Building Better Children’s Programs with Public Trust

Building better children’s programs requires cooperation between many different professional elements. It requires dedication and sound empirical evidence to back that “feeling” prevention works to eliminate a number of long-term risk factors.


On May 19th, the Urban Institute hosted a Thursday’s Child panel titled, “Building Better Children’s Programs… and Public Confidence.” This panel included David Hansell, Acting Secretary of the Administration for Children and Families (ACF), Jamie Shuster, Division of Budget and Policy for the Office of South Carolina Governor Nikki Haley, Tom Kingsley, Director of the National Neighborhood Indicators Partnership, Linda Spears, Vice President of Policy and Programs for the Child Welfare League of America. These experts were brought together to dialogue about why voters who say they care about future generations are reluctant to fund children’s programs. This reluctance is important for those working in the juvenile justice field as they too face lower public confidence and fewer dollars.

During the discussion, two panelists in particular reflected on elements affecting voter confidence and ways to address this reluctance and get funding for important programs that, from a criminal justice perspective, will lower the chance of children ending up as guests of the system. Hansell outlined four elements program developers need to focus on. An understanding of these elements will help programs increase their effectiveness in the public confidence realm, as well as, create and maintain programs more likely to be funded by public and private dollars.

A Base of Empirical Evidence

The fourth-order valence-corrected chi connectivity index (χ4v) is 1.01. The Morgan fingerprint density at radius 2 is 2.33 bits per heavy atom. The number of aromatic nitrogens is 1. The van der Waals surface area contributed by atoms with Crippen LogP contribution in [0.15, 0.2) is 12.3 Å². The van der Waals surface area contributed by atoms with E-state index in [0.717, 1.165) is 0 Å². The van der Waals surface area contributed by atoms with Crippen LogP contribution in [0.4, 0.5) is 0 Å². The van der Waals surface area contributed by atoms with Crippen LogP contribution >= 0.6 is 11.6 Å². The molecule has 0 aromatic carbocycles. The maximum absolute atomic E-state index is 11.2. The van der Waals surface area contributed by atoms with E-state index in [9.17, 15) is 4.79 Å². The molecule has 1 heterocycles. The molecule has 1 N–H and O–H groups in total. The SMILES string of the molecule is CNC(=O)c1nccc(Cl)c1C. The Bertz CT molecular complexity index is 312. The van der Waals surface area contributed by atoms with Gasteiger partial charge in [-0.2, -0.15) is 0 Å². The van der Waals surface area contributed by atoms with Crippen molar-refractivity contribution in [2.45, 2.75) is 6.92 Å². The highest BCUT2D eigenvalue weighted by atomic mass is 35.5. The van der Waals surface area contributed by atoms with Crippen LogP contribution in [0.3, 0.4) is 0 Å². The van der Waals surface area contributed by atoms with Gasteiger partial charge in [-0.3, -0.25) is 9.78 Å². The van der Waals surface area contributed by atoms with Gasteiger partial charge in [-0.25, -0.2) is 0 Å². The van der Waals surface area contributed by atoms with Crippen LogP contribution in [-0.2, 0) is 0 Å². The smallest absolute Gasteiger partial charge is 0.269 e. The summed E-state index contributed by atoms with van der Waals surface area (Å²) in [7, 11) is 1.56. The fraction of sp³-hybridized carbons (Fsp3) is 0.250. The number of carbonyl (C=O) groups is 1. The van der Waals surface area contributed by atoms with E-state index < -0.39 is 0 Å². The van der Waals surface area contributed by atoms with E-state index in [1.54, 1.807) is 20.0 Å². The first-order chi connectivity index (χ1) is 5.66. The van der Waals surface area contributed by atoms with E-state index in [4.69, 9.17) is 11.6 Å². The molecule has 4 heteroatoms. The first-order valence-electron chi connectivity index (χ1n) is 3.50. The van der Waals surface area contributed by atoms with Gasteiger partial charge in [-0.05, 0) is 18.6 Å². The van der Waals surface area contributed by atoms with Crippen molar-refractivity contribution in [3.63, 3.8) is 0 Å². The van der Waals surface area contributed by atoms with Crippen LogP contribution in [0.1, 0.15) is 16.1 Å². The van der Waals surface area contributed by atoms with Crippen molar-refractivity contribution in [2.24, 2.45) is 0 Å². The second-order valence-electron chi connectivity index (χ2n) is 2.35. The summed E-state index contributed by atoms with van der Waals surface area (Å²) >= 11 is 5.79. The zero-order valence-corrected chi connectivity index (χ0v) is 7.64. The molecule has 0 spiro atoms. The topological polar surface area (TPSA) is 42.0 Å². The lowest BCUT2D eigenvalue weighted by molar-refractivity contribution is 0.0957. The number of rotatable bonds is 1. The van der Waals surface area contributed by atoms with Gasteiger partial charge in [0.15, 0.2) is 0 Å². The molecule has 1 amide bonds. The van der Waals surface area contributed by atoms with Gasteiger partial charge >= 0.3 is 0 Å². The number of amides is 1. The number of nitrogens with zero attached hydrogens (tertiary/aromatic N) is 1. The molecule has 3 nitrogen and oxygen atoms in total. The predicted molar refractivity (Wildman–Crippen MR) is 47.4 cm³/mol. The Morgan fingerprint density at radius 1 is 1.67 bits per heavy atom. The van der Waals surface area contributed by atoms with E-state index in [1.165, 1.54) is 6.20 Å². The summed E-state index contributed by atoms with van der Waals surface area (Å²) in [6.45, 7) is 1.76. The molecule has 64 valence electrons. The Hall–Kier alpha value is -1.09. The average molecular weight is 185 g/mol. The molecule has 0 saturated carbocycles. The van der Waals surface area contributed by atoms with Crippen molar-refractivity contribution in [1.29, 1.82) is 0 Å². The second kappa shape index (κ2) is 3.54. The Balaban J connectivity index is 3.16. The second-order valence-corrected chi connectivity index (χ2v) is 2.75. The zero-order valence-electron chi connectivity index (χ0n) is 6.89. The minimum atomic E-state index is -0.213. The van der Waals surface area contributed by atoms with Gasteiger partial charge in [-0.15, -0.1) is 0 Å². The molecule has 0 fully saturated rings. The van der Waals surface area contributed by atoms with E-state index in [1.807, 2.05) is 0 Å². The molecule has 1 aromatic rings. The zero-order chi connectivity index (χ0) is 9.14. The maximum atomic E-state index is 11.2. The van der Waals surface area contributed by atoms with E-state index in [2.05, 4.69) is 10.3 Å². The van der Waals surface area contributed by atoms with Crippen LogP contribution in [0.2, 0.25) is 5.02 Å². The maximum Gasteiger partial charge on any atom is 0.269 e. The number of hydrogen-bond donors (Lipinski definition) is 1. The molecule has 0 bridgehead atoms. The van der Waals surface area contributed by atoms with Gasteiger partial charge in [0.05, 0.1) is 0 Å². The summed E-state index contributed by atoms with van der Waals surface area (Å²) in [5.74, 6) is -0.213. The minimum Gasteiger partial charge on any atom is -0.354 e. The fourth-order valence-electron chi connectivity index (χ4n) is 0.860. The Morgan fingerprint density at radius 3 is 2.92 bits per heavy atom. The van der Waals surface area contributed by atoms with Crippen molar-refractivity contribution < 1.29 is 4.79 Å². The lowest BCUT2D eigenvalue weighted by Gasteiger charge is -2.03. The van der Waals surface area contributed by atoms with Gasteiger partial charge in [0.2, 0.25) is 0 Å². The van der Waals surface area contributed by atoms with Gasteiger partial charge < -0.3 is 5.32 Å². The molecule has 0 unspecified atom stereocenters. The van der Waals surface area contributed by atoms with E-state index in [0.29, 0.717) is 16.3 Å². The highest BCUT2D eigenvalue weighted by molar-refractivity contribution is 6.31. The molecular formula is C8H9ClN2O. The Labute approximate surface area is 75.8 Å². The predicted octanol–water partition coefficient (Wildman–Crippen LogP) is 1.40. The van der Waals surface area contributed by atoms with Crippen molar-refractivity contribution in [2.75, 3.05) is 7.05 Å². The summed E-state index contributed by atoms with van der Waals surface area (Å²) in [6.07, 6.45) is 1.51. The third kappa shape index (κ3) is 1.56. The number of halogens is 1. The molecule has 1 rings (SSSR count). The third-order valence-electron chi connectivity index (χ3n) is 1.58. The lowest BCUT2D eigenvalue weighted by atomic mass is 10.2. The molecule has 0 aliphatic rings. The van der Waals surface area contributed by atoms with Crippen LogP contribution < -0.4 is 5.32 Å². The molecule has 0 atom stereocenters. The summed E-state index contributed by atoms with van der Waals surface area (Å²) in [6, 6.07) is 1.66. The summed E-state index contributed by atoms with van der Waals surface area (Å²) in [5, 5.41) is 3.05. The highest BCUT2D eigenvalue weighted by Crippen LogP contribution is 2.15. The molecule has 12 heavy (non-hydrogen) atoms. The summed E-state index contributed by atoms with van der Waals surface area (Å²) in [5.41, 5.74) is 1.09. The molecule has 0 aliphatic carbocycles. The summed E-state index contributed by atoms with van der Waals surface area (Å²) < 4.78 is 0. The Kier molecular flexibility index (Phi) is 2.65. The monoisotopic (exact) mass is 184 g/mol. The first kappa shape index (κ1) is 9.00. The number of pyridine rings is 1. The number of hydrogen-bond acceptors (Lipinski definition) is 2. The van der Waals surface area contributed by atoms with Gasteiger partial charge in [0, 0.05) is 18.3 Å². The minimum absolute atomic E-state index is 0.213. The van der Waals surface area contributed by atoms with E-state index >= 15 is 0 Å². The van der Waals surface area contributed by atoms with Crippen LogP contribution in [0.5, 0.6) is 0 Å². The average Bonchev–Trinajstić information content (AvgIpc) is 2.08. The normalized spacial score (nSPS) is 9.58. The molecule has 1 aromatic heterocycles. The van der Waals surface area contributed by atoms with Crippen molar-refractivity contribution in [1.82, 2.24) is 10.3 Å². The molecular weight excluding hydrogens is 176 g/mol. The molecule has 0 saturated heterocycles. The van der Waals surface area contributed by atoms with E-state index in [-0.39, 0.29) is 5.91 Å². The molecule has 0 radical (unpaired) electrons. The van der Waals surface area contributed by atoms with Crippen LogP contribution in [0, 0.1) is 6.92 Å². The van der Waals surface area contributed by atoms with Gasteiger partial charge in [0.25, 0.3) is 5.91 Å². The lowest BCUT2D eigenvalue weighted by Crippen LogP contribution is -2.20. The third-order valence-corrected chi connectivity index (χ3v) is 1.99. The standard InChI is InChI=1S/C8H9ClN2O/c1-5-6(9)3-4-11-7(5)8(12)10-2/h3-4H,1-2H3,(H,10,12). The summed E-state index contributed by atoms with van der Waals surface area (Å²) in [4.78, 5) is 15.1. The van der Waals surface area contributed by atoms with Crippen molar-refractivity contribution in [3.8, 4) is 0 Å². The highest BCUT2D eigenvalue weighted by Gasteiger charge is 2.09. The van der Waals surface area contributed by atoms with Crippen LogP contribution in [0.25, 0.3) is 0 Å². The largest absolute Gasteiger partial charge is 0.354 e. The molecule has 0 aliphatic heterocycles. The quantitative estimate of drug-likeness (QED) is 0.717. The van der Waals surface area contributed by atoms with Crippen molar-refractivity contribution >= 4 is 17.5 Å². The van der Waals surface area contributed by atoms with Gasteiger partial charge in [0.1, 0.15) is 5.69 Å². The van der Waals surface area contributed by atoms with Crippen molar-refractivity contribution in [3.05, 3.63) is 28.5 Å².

New programs must be built on a solid base of evidence. Although many in social and behavior sciences, including criminology, understand some programs just work. It’s hard to quantify things, especially in reference to prevention. Unfortunately, to gain support from the public and often internal support, programs must be empirically-based. Shuster collaborated this stating the need for outcome studies showing quantity elements such as number of children served and number of children affected by the program.

Expansion of knowledge, evidence and understanding of effectiveness

We must continuously expand our knowledge, evidence and understanding about what it is that makes programs effective. An important aspect of this is working closely across multi-disciplinary and jurisdictional lines. The Office of Juvenile Justice and Delinquency Prevention (OJJDP) hosts a number of forums and symposiums aimed at getting experts in a number of arenas such as health, mental health, educational, faith-based and criminal justice professionals to share best practices and dialogue about what is and what is not working. Bringing a variety of prospectives together increases confidence internally and expands externally to the community. The public’s trust and commitment increases when partnerships form and many arenas support programs that work together. Funders are also looking for multi-disciplinary collaborations.

Translation and Improvement

We need to translate this evidence as we develop it into constant improvement of existing programs. Shuster reflected public trust decreases when programs are not tracked and monitored. Through this tracking, programs can stay true to best practices. Programs, especially those in pilot stages, are meant to evolve as research continues and evidence shows what is working or not. Continuing with programs that have veered from best practices or ones that have not been shown to be effective lowers confidence and these programs need to be changed or disbanded. By doing this, and in addition having Sunset Clauses to funding, programs will stay on track and ensure continued public trust.

Communication and Positive Public Influence

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